ECB: Yes, I think the game was over. Lee's Army of Northern Virginia and Meade's Army of Potomac were stalemated in front of Richmond and Petersburg, and it was a presidential election year of course. It is arguable, but I don't think it would not have made much of a difference even if Lincoln had lost the election. The Democratic Convention was convening in Chicago to adopt a peace plank, but even if they had won, the war could not have been successfully terminated until the Democrat--in this case Maj. Gen. George McClellan--took office on March 4, 1865. The Democrats would still have had to work with President Lincoln to win the war before taking office. And by the third month of 1865, no one was going to simply walk away from Petersburg. The war could only end one way. It was important to win the war politically, and Lincoln managed to do that with victories in the Shenandoah Valley under Phil Sheridan and the capture of Atlanta by William T. Sherman. Lee prolonged the war by waging a brilliant defensive effort, but once he was pinned in the trenches he had no hope of coming back.
Q. How does The Petersburg Campaign differ from other works about these battles?
ECB: Remember, it was written as an internal document and focuses much more on the troop movements and fighting of the various battles. There has been a lot of research since then on Petersburg. It is written based on official records plus regimentals, diaries, etc, that were published before July 1964. There will be a large number of regimental sources. But I think it helps point out the major efforts during the campaign, and perhaps spark additional interest and further avenues of study for others.
Q. You briefly mentioned General Lee earlier. How would you rate his handling of the campaign?
ECB: General Lee fought a masterful defensive operation of what had become essentially a siege. Lee could not continue doing what he had done in 1862 and 1863, which was seizing the initiative and maneuvering to gain an advantage on his opponents. One he was fighting at Petersburg he was essentially locked in place. General Grant's job was to cut the railroad lines leading south to North Carolina, and southwest out of Richmond and Petersburg to Danville and other points. Every time Grant sent out a force to cut these lines and stretch the Confederates, General Lee engaged it, frustrating Grant in his efforts to cut the cords leading to Richmond and Petersburg, including the very important Southside Railroad. It is not until the operation culminating in the battle of Five Forks on April 1, 1865, that Grant succeeded in cutting that line. Lee's efforts prolonged the war and this was important because Lincoln was running for reelection. That was the only hope the South had by that time.
Q. So Lee was successful for many months . . .
ECB: I think it is fair to say that Lee had been generally successful until about the end of March 1865. By that time, Sherman's army had taken Atlanta, marched to the sea, and was moving north through the Carolinas toward Lee's position in Virginia. Lee's situation by that time became all but impossible, and he was finally forced out of Richmond and Petersburg when Sheridan crushed Pickett at Five Forks and Grant ordered an assault the next morning that cracked open the lines.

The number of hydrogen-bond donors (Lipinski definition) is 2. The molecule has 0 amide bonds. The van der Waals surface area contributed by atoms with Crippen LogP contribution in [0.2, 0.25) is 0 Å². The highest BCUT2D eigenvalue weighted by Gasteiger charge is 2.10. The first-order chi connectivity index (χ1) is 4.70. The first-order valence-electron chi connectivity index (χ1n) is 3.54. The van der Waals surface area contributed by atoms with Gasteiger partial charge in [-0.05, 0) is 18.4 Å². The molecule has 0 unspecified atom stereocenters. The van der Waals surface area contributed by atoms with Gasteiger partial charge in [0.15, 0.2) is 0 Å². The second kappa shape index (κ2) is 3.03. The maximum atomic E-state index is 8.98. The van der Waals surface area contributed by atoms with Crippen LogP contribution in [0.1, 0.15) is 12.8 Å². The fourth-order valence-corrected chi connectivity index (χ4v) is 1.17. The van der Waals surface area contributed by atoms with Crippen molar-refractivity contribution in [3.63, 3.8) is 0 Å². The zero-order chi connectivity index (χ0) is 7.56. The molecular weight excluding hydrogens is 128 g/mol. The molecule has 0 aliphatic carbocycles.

Q. Civilians on both sides must have been war weary by that time . . .
ECB: The public was very war weary, and Lincoln might have lost the election, and that was what the South was hoping for. But as I had stated, Generals Sherman and Sheridan scored victories just weeks before the election, public opinion shifted, and Lincoln won by a landslide. So we will never know what would have happened had he lost. Grant's operations kept most of General Lee's army pinned down while other commands won victories in the Shenandoah, Georgia, and in the Carolinas.
Q. What was your approach to writing The Petersburg Campaign?
ECB: At the time, it was part of my job, but I found it interesting to write documentation for the Park Service managers and interpreters to develop and interpret Petersburg. As I did the troop movement maps, I invariably did a lot of research into the campaign and the commanders involved. I used regimental histories, diaries, journals, and other sources as research, as I mentioned before, including the Official Records.
Q. What do you hope readers take away from The Petersburg Campaign?
ECB: I would like readers to understand that the Park Service is very lucky that Mission 66 was so successful in bringing parks up to standards. A great deal of effort and years of work were spent by Park Service personnel to preserve the areas we're talking about. There would be few or no visitor centers or interpretive roads without the Park Service.
Q. Thank you for your time, we appreciate it.
ECB: You're welcome.
2 of 2 people found the following review helpful
on March 20, 2015
The nearly 10 month Siege of Petersburg took place after the Overland campaign and eventually lead to surrender of Robert E. Lee and the Army of the Northern Virginia to Ulysses S. Grant at Appomattox, the escape of Jefferson Davis and the Confederate Government from Richmond and the end of the American Civil War. Grant lead eight offensive actions against Southern positions during this campaign. Three of the attacks were direct assaults on Rebel works, while five of the maneuvers were attempts to cut the rail lines that provided important supplies to Petersburg and Richmond. Very little scholarship has been published on the entire campaign except for a few books on the Crater and specific battles. One of the reasons for this is due to its length, the fall of Atlanta and the re-election of Abraham Lincoln.